Source : The Guardian
Judges laud six authors vying for $60,000 prize, including Michael Mohammed Ahmad, Melissa Lucashenko and Rodney Hall
From an unsettling, dystopian vision of the ocean’s future to a tale of Muslim youth in western Sydney, judges for the 2019 Miles Franklin literary award said its shortlist speaks to the diversity of Australian experience and imagination.
The six authors shortlisted for the $60,000 prize were announced on Tuesday. They include Miles Franklin veterans Rodney Hall, Gail Jones and previous longlistee Melissa Lucashenko, alongside Gregory Day, Michael Mohammed Ahmad and Jennifer Mills.
Judge Bernadette Brennan said this year’s authors were “unafraid to take risks” in their narratives, which addressed “complex, disparate and urgent aspects of contemporary Australian life”.
First awarded in 1957, the Miles Franklin is given to a novel judged of highest literary merit that presents an aspect of Australian life.
Hall may be in line for his third Miles Franklin with A Stolen Season, a novel comprised of three apparently unrelated but interwoven stories, the main thread of which follows an Iraq war veteran, returned after reconstructive surgery to the care of his estranged wife.
Hall, 83, won the award in 1982 for Just Relations, and again in 1994 for The Grisly Wife. He has published 14 novels over the course of his literary career and 15 books of poetry.
Gail Jones’s The Death of Noah Glass follows the two children of a dead art historian trying to come to terms with their father’s mysterious death, and the cloud of suspicion hanging over him as the police investigate an art theft they believe he committed.
The Death of Noah Glass was longlisted for the 2019 Stella prize. Jones has been previously shortlisted three times for the Miles Franklin – for Sixty Lights (2005), Dreams of Speaking (2007) and Sorry (2008) – and longlisted once, for Five Bells (2012). She has never won the prize.
Melissa Lucashenko’s Too Much Lip is a darkly comic novel about family, country and one woman’s last-ditch journey on a Harley to her home town before her father dies and she ends up in prison. Lucashenko was longlisted for the Miles Franklin in 2014 for Mullumbimby.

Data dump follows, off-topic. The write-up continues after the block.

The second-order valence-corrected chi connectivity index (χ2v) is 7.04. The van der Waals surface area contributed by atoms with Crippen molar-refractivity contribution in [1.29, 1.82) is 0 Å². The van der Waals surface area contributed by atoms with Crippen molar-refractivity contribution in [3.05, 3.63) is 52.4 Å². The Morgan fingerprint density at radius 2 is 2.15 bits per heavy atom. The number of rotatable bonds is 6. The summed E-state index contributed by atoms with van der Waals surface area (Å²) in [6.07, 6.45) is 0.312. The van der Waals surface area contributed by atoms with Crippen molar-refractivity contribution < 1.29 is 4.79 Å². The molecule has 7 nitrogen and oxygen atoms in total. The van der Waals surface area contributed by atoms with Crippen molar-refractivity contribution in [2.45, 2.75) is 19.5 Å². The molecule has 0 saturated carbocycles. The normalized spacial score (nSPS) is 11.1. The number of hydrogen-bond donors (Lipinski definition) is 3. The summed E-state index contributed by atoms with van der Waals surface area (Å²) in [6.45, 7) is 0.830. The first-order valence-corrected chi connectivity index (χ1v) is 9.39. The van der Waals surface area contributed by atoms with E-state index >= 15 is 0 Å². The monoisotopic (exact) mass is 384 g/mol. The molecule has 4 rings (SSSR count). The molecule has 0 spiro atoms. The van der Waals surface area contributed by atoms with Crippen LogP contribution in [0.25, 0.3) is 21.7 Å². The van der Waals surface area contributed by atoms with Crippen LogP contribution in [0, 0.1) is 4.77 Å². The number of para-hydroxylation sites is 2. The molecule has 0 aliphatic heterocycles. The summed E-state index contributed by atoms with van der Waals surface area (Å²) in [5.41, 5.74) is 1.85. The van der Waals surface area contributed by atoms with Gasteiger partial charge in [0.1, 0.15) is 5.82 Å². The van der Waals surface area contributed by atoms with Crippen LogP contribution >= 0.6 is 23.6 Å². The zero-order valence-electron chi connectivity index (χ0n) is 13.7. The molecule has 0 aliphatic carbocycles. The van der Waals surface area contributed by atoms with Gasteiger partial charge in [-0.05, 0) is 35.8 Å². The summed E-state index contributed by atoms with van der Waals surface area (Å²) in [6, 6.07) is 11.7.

Too Much Lip has been highly acclaimed since its release, being shortlisted for the Stella prize, the Victorian and NSW Premiers’ literary awards, and the Australian Book Industry awards.
In first-time nominee Jennifer Mills’s Dyschronia, the residents of Clapstone, a small Australian coastal town, wake up to find the ocean has disappeared. Sam, one of the residents, has seen something like this before – in a vision. Whether or not she is lying, or what her visions portend, is one of the chief concerns of Mills’s speculative fiction.
The Lebs by Michael Mohammed Ahmad, meanwhile, takes readers to Punchbowl in Sydney’s west and that suburb’s high school, which functions less like a school than a prison, about which tabloid speculation reigns and everyone inside the locked gates knows their position in the social order. The Lebs won the multicultural award at the 2019 NSW premier’s literary awards.
Gregory Day’s A Sand Archive follows a writer who stumbles upon an old book detailing an engineer’s efforts to help stabilise the sand dunes along the Great Ocean Road during its construction. Two parallel stories – the engineer’s and the writer’s – mirror each other as the novel progresses.
Each shortlisted writer will receive prize money of $5,000. The winner of the $60,000 prize will be announced on 30 July.
The 2019 Miles Franklin shortlist
- The Lebs by Michael Mohammed Ahmad (Hachette Australia)
- A Sand Archive by Gregory Day (Picador Australia)
- A Stolen Season by Rodney Hall (Picador Australia)
- The Death of Noah Glass by Gail Jones (Text Publishing)
- Too Much Lip by Melissa Lucashenko (University of Queensland Press)
- Dyschronia by Jennifer Mills (Picador Australia)